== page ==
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A "Derogatory" Obit?

Adam Bernstein

A reader wrote in last week to criticize what she called the "derogatory and negative" tone of the recent obituary for Huntington Hartford II, the A&P heir whose quest to be taken seriously as a patron of the arts led him to drain much of his enormous fortune. Hartford died May 19 at 97.

"In almost half a page about the life of a man," the reader wrote, "I could not see one good thing written about this man. ... I can see how your piece can be rewritten with a positive note or two in it: He was a great philanthropist, he loved and supported the arts, he helped the artists and so on."

The nature of the letter raises a question about what readers expect from an obituary. Often readers mistake obituaries for eulogies, or at least stories focusing on positive legacies at the exclusion of anything remotely unsavory.

But really they are news stories. And like any story about, say, the White House or Wall Street finance, the writer should go where the facts take him or her. Often what helps eliminate the "derogatory" factor is to try to find quotations that illuminate the context of the person's foibles.

As obit writers, our mission is not to impose personal views on a person but to collect data that gives a fair portrait of a subject. Sometimes fair is a matter of corroborating what had been written in many previous articles about a man, to make sure the prevailing view of a person is accurate. This was the case with Huntington Hartford II, whose eccentric and at times disturbing life was well-chronicled.

He fathered a child out of wedlock with a chorus girl while married to the first or four wives. According to Vanity Fair magazine, HHII would have nothing to do with the illegitimate child, who later shot himself to death.

HHII was a patron of the arts but with very precise tastes. He hated anything considered modernist, whether the art of Pablo Picasso and Willem de Kooning or the novels of William Faulkner or the playwriting of Tennessee Williams.

It's fine to have such tastes, but HHII was a vocal antagonist of those artists, taking out advertisements lambasting their work as immoral.

He also spent enormous sums on a NYC museum dedicated to more-traditional art styles he liked, and the museum itself was considered one of the more controversial buildings in Manhattan. The New York Times obit for HHII called his Gallery of Modern Art "a folly or worse" and quoted its former architecture critic Ada Louise Huxtable calling the gallery design a "die-cut Venetian palazzo on lollipops."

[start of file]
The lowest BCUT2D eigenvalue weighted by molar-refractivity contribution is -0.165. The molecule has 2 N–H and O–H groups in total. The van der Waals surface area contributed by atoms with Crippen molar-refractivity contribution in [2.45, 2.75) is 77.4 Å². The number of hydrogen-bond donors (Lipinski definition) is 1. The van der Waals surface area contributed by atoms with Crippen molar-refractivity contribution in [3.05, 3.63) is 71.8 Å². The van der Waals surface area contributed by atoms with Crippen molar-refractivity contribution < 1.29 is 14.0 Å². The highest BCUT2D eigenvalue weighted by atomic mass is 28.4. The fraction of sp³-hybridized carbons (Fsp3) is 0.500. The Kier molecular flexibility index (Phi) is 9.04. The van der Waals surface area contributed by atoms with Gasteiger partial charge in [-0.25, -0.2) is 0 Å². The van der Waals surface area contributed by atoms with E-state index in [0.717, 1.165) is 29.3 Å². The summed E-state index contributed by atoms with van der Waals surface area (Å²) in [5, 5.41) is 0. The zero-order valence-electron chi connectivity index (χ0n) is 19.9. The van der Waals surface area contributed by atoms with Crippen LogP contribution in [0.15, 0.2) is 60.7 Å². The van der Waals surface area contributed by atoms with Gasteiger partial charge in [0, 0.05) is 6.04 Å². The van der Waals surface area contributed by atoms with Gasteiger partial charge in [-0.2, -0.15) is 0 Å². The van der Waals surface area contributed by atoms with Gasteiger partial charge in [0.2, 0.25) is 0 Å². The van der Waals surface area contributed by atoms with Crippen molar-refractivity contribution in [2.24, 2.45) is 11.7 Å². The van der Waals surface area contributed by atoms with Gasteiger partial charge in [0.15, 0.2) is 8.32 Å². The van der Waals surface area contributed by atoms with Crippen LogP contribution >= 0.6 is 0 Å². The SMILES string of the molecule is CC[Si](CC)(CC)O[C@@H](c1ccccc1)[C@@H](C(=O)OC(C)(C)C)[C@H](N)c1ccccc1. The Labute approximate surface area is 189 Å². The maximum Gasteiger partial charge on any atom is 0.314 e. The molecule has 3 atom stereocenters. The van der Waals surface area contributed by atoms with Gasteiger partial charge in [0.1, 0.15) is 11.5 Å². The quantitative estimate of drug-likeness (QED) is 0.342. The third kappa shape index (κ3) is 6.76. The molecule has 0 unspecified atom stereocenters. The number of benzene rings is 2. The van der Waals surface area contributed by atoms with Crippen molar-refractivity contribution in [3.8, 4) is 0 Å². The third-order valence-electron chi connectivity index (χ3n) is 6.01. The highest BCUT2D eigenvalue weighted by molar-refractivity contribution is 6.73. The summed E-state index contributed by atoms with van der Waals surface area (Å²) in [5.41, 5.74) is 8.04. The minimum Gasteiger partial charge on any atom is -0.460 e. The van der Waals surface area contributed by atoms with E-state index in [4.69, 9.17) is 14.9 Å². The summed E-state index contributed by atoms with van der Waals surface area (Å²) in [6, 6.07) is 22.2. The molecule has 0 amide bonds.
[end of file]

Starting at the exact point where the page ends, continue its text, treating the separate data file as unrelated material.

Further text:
By most accounts, Hartford was a crummy businessman as well. He plowed $30 million into a resort in the Bahamas but lost it for $1 million because he did not invest in a gambling license. He wrote in Esquire magazine in 1968, "to most Americans the worst errors are financial, and in that respect I have been Horatio Alger in reverse."

As a young man during the Depression, he walked off one job to attend a college football game. He got a job as a reporter at the newspaper PM in New York because he invested $100,000 in the publication. He once told an interviewer -- perhaps apocryphally -- he could not turn in an assignment on time because there was no place to park his yacht.

During World War II, when he served in the Coast Guard and commanded a cargo vessel in the Pacific. He twice grounded the ship, one time because "I mistook feet for fathoms."

The Wall Street Journal blog "The Wealth Report" also noted Hartford's death and ran through his litany of bizarre behavior, which included a drug addiction that most sources have blamed on his fourth wife. Many writers took the blog in stride. But one writer felt compelled to oppose the prevailing view.

"I knew "Hunt" in the '70s," she wrote, "and yes he was surrounded by hanger-ons and his ridiculous last wife, but he was a kind man, who was very intelligent, excellent conversationalist and a good spirit. The fact that he wasn't good with his fortune should not take the place of a sweet soul."

By Adam Bernstein  |  May 26, 2008; 12:51 PM ET
Categories:  Adam Bernstein  
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